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Track safety improvement options for Waharoa

Options for improving pedestrian safety at a point on the East Coast Main Trunk rail line near Waharoa could cost between $20,000 and $1 million, the regional transport committee heard yesterday.

The issue of safety was raised by Matamata-Piako District Council Mayor Hugh Vercoe at last month’s meeting. The committee then asked that an investigation be carried out into how safety at the site of the new 2.2 km Tamihana passing track could be improved. 

The committee heard that the community has been crossing the tracks from Tamihana to access a swimming hole, as well as shops at Waharoa. Local asparagus workers also cross the line to reach nearby fields. 

The alternative to crossing the railway tracks is to use the busy State Highway 27, which has no footpath or cycle lane. 

“This is a long-standing issue. The local community has been crossing the tracks for decades and there was always a safety risk. But that risk has been magnified now with two lines,” Waikato Regional Council’s transport policy programme manager, Bill McMaster, told the committee. 

KiwiRail’s northern regional manager Stephen Collett said it was essential a solution be found to ensure safe walking routes for the local community. 

“There are a range of possible options for doing this and we will need to work through the feasibility of each of these with the other relevant authorities to find the best solution for this community,” Mr Collett said.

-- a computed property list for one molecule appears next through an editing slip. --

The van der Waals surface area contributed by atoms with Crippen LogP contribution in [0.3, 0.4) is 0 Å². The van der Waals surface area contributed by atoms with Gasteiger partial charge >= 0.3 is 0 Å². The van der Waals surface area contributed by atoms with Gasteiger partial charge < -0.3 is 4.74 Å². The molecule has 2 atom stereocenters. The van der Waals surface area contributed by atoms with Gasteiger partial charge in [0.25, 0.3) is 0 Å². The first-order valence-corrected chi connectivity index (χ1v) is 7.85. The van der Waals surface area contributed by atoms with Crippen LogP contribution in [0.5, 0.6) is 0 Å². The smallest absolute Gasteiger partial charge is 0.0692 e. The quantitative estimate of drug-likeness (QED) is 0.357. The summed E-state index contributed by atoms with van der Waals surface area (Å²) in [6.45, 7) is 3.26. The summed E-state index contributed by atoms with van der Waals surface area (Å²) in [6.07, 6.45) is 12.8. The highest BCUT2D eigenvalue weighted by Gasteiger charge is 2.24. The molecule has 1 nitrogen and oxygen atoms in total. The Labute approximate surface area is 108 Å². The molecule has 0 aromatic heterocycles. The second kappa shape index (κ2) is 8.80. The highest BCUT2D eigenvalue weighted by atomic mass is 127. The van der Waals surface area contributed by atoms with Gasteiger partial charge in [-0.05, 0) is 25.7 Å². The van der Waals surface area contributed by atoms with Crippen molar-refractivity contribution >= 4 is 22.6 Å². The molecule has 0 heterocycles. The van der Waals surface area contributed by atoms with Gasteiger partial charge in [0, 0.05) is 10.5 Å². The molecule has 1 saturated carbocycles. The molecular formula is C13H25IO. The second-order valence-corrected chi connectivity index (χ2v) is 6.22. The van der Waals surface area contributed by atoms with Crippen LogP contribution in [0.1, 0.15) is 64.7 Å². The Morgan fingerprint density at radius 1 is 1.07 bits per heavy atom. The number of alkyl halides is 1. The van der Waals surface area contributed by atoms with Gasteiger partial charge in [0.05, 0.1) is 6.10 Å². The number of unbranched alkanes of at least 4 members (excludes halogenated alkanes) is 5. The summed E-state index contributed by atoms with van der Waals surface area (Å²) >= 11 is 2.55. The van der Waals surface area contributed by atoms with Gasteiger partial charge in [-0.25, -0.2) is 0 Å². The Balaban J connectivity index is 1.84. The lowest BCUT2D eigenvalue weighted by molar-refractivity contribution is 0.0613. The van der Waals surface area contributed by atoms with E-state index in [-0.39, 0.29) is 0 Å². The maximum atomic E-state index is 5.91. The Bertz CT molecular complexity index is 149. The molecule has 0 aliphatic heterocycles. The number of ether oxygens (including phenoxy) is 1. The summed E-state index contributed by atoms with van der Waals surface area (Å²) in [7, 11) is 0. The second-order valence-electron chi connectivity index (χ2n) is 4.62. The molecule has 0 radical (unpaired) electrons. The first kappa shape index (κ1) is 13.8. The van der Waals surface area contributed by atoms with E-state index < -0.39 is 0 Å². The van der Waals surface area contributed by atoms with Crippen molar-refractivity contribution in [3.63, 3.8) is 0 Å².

Prior to the new track at Tamihana opening on 12 November, KiwiRail undertook an education campaign targeting school children, local residents and asparagus workers. Trespass signs have also been erected and a camera installed to capture pedestrian movements. 

Yesterday, the committee supported a KiwiRail recommendation to train up to three locals to guide residents across the railway lines as required. 

Members endorsed a review of current walking patterns between Tamihana and Waharoa, to be undertaken by Matamata-Piako District Council in conjunction with KiwiRail, NZ Transport Agency (NZTA) and Waikato Regional Council. 

A meeting of political and executive leaders of the four agencies and Raungaiti marae will be held as a matter of urgency to discuss the issue. 

Meanwhile, a working group comprising the four agencies will consider the feasibility of a range of possible safety solutions ahead of another meeting with the Raungaiti marae community.

The options being considered include:

  • constructing either an underpass or overpass at the end of Kutia Road
  • building an at-level crossing with bells and lights
  • installing an at-level crossing using the Australian warning system
  • constructing a walkway along one side of SH27 from Tamihana to Waharoa.

 

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